Speaking of places where Google Glass doesn't belong, you might remember last month when the 5 Point Cafe, a little bar in Seattle, banned the device because it can take pictures without warning the subject. According to the Cafe's owner Dave Meinert, no one wants to find pictures of themselves online, hanging out at a seedy bar. Meinert has become a media darling in the region for his stand on the issue.
While the app market is open for Android phones and tablets, Schmidt said that Google has decided to pre-approve all apps for Google Glass. "It's so new, we decided to be more cautious," Schmidt said. "It's always easier to open it up more in the future." The New York Times has already added its app for Google Glass which requires Glass users to go to a special website and add the New York Times to their Google account.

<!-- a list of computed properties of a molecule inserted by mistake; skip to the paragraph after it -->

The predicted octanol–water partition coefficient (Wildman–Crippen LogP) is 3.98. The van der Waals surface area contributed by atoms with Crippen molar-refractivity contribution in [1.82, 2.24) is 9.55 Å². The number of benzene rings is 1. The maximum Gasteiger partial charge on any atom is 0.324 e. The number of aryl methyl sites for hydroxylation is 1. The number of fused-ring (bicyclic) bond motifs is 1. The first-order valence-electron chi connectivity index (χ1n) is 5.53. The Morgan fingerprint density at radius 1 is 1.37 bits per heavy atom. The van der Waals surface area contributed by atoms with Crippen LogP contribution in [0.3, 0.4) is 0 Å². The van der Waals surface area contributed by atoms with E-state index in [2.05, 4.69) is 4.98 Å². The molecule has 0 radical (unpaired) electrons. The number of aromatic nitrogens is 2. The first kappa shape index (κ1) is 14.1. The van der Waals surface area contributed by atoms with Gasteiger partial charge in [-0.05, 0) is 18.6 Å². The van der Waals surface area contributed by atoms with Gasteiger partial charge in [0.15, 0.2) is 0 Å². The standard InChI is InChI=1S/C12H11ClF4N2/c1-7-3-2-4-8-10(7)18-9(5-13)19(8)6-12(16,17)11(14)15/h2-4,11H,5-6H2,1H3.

Those developers who ordered Google Glass during last May's Google I/O event for $1,500, have started receiving them. Consumer sales are expected to start up in 2014.